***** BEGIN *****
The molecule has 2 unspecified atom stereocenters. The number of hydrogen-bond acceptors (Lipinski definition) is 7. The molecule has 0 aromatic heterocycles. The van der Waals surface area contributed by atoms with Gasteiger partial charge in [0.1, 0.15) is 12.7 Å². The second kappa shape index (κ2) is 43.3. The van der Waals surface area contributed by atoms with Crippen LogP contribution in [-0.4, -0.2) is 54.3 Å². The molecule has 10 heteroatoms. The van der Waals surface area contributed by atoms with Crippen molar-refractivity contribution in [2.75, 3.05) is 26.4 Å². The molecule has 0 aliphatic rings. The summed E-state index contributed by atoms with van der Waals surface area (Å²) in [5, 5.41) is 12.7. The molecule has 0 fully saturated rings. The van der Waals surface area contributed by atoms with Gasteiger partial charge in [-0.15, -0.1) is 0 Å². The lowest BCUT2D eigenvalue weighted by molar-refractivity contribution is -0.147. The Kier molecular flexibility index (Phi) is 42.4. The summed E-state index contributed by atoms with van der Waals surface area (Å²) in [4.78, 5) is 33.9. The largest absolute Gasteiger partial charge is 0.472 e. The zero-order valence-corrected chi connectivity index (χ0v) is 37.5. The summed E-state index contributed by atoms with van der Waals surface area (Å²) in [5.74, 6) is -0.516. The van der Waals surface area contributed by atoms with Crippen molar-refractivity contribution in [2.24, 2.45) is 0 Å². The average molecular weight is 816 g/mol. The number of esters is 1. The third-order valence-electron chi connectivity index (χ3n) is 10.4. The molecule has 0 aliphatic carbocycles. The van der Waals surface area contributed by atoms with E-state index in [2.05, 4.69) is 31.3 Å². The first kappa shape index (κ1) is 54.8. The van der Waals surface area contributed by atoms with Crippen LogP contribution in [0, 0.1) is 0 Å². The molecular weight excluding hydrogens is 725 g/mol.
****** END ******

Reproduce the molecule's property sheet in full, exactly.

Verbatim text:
The molecule has 2 unspecified atom stereocenters. The number of hydrogen-bond acceptors (Lipinski definition) is 7. The molecule has 0 aromatic heterocycles. The van der Waals surface area contributed by atoms with Gasteiger partial charge in [0.1, 0.15) is 12.7 Å². The second kappa shape index (κ2) is 43.3. The van der Waals surface area contributed by atoms with Crippen LogP contribution in [-0.4, -0.2) is 54.3 Å². The molecule has 10 heteroatoms. The van der Waals surface area contributed by atoms with Crippen molar-refractivity contribution in [2.75, 3.05) is 26.4 Å². The molecule has 0 aliphatic rings. The summed E-state index contributed by atoms with van der Waals surface area (Å²) in [5, 5.41) is 12.7. The molecule has 0 fully saturated rings. The van der Waals surface area contributed by atoms with Gasteiger partial charge in [-0.15, -0.1) is 0 Å². The lowest BCUT2D eigenvalue weighted by molar-refractivity contribution is -0.147. The Kier molecular flexibility index (Phi) is 42.4. The summed E-state index contributed by atoms with van der Waals surface area (Å²) in [4.78, 5) is 33.9. The largest absolute Gasteiger partial charge is 0.472 e. The zero-order valence-corrected chi connectivity index (χ0v) is 37.5. The summed E-state index contributed by atoms with van der Waals surface area (Å²) in [5.74, 6) is -0.516. The van der Waals surface area contributed by atoms with Crippen molar-refractivity contribution in [2.24, 2.45) is 0 Å². The average molecular weight is 816 g/mol. The number of esters is 1. The third-order valence-electron chi connectivity index (χ3n) is 10.4. The molecule has 0 aliphatic carbocycles. The van der Waals surface area contributed by atoms with E-state index in [2.05, 4.69) is 31.3 Å². The first kappa shape index (κ1) is 54.8. The van der Waals surface area contributed by atoms with Crippen LogP contribution in [0, 0.1) is 0 Å². The molecular weight excluding hydrogens is 725 g/mol.